La Niña has officially arrived, forecasters announced Thursday, but it may turn out to be more of a "La Nada" with little impact on the brutal multi-year drought in California and other western states.
The National Oceanic and Atmospheric Administration declared Thursday that La Niña conditions had begun, meaning the water in the equatorial Pacific Ocean is cooler than normal. Its the opposite of what happens during more famous El Niños — which tend to bring heavy rain to California and parts of the Southwest.
This year's La Niña is expected to be weak and short-lived, "possibly only lasting a few months." Mike Halpert, deputy director of NOAA's Climate Prediction Center, said at a news conference Thursday that the odds favor La Niña continuing through the rest of 2016, then decreasing during the early months of 2017.
The phenomena is so weak it could ultimately fizzle.
"It’s possible that in a retrospective fashion this episode may not qualify as a La Niña by our historical classification measure," Halpert added. "But that doesn’t mean impacts can’t happen."
NASA climatologist Bill Patzert told BuzzFeed News the La Niña will be "almost a La Nada" and "barely visible in contrast to the fall of 1998." Images produced by NASA bear that out; during the powerful 1998 La Niña, water was particularly cool across much of the equatorial Pacific. This year, that cool water is barely noticeable in NASA imagery.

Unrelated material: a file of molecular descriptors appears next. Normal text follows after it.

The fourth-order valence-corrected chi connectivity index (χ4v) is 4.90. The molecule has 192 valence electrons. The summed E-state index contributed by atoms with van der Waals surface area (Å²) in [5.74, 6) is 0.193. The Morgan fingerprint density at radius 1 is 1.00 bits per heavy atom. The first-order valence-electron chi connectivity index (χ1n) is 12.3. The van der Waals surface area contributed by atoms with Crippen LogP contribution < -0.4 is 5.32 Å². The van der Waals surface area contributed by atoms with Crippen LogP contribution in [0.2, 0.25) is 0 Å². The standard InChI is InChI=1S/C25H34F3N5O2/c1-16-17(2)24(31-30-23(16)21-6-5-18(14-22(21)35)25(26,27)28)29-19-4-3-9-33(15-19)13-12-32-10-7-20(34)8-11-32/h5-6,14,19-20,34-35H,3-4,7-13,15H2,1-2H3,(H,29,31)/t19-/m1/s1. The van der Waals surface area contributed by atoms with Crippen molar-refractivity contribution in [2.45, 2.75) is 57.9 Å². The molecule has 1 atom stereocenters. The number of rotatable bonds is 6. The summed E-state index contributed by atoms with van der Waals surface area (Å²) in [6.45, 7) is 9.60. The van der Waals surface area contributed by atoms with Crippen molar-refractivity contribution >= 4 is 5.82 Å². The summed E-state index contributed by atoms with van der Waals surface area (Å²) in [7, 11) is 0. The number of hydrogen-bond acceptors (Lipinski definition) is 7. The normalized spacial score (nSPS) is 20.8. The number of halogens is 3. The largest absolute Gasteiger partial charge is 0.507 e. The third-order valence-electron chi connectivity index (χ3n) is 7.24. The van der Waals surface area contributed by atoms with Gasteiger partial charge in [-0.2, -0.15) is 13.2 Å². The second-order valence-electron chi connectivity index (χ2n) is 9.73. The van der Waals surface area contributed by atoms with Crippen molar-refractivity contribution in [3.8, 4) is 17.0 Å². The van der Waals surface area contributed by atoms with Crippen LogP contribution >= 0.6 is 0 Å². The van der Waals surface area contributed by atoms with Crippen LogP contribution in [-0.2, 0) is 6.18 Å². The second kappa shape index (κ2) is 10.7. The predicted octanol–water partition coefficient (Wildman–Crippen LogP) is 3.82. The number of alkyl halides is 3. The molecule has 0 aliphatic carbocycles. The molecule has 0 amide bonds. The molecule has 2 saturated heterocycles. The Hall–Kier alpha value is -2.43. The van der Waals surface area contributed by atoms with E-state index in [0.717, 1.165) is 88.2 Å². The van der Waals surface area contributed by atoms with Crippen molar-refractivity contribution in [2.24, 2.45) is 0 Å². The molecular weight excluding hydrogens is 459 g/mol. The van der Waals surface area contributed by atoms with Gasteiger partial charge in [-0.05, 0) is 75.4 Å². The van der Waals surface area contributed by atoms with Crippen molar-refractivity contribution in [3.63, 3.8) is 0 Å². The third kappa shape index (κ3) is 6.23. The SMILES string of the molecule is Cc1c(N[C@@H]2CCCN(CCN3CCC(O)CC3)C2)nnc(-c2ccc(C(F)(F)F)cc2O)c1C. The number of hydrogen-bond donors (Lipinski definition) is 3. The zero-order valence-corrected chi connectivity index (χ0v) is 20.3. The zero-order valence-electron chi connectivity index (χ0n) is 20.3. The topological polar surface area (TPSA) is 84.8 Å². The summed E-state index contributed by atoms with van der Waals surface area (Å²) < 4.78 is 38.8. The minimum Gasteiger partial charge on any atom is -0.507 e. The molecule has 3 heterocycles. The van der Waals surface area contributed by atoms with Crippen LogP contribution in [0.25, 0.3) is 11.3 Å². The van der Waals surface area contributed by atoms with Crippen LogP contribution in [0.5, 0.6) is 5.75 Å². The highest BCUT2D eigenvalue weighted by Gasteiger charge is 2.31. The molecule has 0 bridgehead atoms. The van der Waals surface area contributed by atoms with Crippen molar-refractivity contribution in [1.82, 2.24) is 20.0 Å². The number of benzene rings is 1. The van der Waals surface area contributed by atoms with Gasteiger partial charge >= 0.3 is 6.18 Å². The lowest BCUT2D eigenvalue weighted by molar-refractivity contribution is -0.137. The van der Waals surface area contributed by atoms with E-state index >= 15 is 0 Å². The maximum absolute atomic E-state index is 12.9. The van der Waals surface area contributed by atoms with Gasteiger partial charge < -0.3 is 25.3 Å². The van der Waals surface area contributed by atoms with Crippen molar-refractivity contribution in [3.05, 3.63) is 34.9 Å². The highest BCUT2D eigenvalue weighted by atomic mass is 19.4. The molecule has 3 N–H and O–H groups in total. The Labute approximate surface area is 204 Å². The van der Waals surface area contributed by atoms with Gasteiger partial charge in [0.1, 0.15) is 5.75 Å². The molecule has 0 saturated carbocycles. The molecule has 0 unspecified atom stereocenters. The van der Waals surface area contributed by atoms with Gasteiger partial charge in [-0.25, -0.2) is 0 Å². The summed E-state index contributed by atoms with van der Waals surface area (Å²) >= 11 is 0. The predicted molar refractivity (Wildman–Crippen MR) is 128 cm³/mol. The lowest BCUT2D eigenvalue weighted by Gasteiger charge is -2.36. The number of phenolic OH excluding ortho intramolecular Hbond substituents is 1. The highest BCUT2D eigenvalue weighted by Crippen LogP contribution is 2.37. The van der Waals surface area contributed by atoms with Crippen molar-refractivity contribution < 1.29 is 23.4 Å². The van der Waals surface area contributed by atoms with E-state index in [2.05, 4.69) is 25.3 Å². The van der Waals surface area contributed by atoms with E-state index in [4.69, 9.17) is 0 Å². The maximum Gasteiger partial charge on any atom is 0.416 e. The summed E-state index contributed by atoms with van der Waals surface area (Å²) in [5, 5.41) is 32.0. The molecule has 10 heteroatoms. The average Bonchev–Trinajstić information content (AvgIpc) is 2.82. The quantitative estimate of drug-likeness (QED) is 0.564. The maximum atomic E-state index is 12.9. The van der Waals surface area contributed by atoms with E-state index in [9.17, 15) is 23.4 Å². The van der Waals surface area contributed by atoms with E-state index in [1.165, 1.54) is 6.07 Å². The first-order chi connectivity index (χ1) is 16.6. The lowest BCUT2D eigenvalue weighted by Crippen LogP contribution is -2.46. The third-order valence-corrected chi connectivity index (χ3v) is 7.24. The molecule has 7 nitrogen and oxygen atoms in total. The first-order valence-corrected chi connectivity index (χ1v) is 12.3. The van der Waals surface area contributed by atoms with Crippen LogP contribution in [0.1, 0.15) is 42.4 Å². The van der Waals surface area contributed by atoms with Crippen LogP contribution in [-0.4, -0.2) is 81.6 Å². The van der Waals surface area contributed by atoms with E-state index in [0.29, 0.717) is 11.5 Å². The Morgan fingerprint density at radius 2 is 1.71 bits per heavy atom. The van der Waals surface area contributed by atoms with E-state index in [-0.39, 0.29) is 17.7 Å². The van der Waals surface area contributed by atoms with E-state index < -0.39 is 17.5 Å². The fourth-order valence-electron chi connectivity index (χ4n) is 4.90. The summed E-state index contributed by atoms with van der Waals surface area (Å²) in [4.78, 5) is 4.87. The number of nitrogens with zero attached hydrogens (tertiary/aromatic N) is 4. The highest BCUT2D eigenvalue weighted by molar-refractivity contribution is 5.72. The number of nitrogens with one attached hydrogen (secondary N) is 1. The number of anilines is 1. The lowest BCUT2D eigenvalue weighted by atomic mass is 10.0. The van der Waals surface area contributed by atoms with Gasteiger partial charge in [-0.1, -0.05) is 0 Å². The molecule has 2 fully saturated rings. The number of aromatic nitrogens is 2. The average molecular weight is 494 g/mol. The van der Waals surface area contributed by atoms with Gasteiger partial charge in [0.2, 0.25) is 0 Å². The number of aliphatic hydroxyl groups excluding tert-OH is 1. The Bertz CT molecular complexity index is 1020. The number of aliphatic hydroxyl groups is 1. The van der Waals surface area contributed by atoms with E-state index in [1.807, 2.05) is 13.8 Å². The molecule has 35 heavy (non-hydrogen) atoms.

What all this means is still unclear, though it doesn't bode well for parched California. The state is currently slogging through its fifth straight year of drought. Recent weeks have seen significant improvements in Northern California, but nearly 90% of the state is still experiencing some abnormal dryness and a fifth is in the most extreme drought category that exists.
Patzert said Southern Californians shouldn't hold their breath waiting for significant rainfall this winter.
"I would say on your Christmas shopping list, put umbrellas down at the bottom," he added.
Meteorologist Eric Boldt of the National Weather Service in Oxnard, California, offered a similar prognosis.
"If we look at past La Niñas, especially the weaker La Niñas, over 70% of those have been drier than normal for Southern California," Boldt said.
While La Niñas tend to produce cooler weather in California, current projections actually show higher-than-normal temperatures this year thanks to warm waters north of the equatorial Pacific. Warmer temperatures in California could subsequently melt snow more quickly, thus exacerbating dry conditions, Boldt added.
That means more drought, more hard times for California communities with limited water supplies, and more hot takes from New York writers concerned about the future of avocado toast.
"I would not expect to see big changes," Halpert added Thursday when asked about California's drought.
Outside of the West, Halpert said La Niña "is likely to contribute to persisting or developing drought across much of the southern US this winter." Parts of the Pacific Northwest and Midwest could see wetter than normal conditions.
The weak La Niña also comes after a so-called "Godzilla El Niño" that ultimately failed to live up to the expectations of many Californians who hoped it would alleviate their long drought. Patzert — who coined the "Godzilla" nickname — later told BuzzFeed News "we are in a drought forever."
But there is still some hope for those looking for relief from dry conditions. Halpert noted that there is still uncertainty about what will happen, saying "confidence in the forecast with La Niña is generally less than El Niño."
And Patzert said this year's "La Nada" is so weak it could actually "open the door for many possibilities," including a jet stream that sends moisture to Northern California. He also pointed to lingering warm water in the northern Pacific, saying it could potentially drive storms to the West Coast.
"What I would say is, 'fasten your seat belts,'" he added. "The large lady hasn’t yodeled yet."